In 1967 a referendum extended voting rights to Aborigines and authorised a change to the federal Constitution (in particular sections 51 and 127 which had largely excluded Aborigines from federal jurisdiction). By the mid-1970's these changes had resulted in the Commonwealth taking over primary responsibility for policy and programs for Aborigines from the States.
In Victoria prior to 1966 responsibility for the administration of policy and programs relating to Aborigines was vested in the Chief Secretary (VRG 26). Administration of the function was undertaken by the Aborigines Welfare Board within the Chief Secretary's Department (VA 475) until 1968, when a Ministry of Aboriginal Affairs (VA 2873) was established under the provisions of the Aboriginal Affairs Act 1967 (No.7571).
In 1966, under the provisions of the Aborigines (Amendment) Act 1965 (No.7267) the Minister of Housing (VRG 53) succeeded the Chief Secretary (VRG 26) as the Minister responsible for Aboriginal affairs. However the staff of the Aborigines Welfare Board remained within the Chief Secretary's Department (VA 475). The appointment of a Minister of Aboriginal Affairs in December 1967 reflected the beginning of a new policy direction in Victoria in regard to matters relating to Aborigines, and a move away from the earlier policy of assimilation, which dated from the late 1950's. The stated aim of the new policy was creation of opportunities for Aborigines to take responsibility for their own affairs. The Minister's responsibilities involved "promoting the social and economic advancement of Aborigines in Victoria".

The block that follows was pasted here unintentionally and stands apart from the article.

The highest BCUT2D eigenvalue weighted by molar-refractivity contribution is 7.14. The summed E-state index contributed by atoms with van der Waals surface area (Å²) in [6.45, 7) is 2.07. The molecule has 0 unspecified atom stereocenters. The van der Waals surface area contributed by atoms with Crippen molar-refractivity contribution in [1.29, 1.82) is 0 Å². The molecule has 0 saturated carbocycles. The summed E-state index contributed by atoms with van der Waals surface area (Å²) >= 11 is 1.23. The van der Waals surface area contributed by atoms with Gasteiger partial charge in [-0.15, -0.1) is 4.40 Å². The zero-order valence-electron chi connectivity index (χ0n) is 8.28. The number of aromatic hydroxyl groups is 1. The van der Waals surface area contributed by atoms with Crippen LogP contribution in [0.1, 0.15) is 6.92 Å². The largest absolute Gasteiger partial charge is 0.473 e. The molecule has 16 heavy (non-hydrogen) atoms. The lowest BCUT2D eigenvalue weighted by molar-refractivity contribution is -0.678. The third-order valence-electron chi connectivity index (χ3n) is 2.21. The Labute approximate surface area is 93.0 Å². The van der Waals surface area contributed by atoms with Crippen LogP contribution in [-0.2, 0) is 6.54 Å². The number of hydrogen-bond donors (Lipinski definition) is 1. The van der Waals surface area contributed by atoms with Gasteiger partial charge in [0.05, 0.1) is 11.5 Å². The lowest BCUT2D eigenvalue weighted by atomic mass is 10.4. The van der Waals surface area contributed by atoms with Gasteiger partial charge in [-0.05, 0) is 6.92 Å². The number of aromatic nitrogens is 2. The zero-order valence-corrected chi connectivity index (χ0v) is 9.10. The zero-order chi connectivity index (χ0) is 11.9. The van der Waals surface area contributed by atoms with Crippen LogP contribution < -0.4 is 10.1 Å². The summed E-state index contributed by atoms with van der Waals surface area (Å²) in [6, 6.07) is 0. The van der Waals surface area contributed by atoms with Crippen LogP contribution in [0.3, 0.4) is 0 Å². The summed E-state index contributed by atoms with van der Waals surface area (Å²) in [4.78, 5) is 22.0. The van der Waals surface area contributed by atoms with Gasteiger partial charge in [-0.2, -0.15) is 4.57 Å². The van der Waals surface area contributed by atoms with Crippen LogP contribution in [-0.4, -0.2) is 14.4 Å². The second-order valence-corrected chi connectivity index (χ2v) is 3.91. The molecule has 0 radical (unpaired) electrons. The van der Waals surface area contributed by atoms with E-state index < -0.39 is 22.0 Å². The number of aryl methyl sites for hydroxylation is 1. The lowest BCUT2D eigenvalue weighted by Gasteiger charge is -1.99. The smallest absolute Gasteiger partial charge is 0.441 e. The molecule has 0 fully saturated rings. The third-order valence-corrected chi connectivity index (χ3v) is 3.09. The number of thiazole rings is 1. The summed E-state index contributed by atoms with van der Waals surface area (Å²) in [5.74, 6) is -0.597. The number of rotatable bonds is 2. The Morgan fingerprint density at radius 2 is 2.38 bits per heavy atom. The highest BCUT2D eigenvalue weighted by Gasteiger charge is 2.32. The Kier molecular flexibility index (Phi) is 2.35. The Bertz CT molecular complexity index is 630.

The Minister was deemed responsible for:
- assisting Aborigines to obtain suitable housing and accommodation
- providing educational assistance, health and medical care, implements and tools of trade, employment and training, rehabilitation, legal aid and advice to Aborigines
- providing training farms and other educational institutions
- purchasing and acquiring land for use or benefit to Aboriginal people
- construction of houses and buildings for use by Aboriginal people
- making loans to enable A... truncated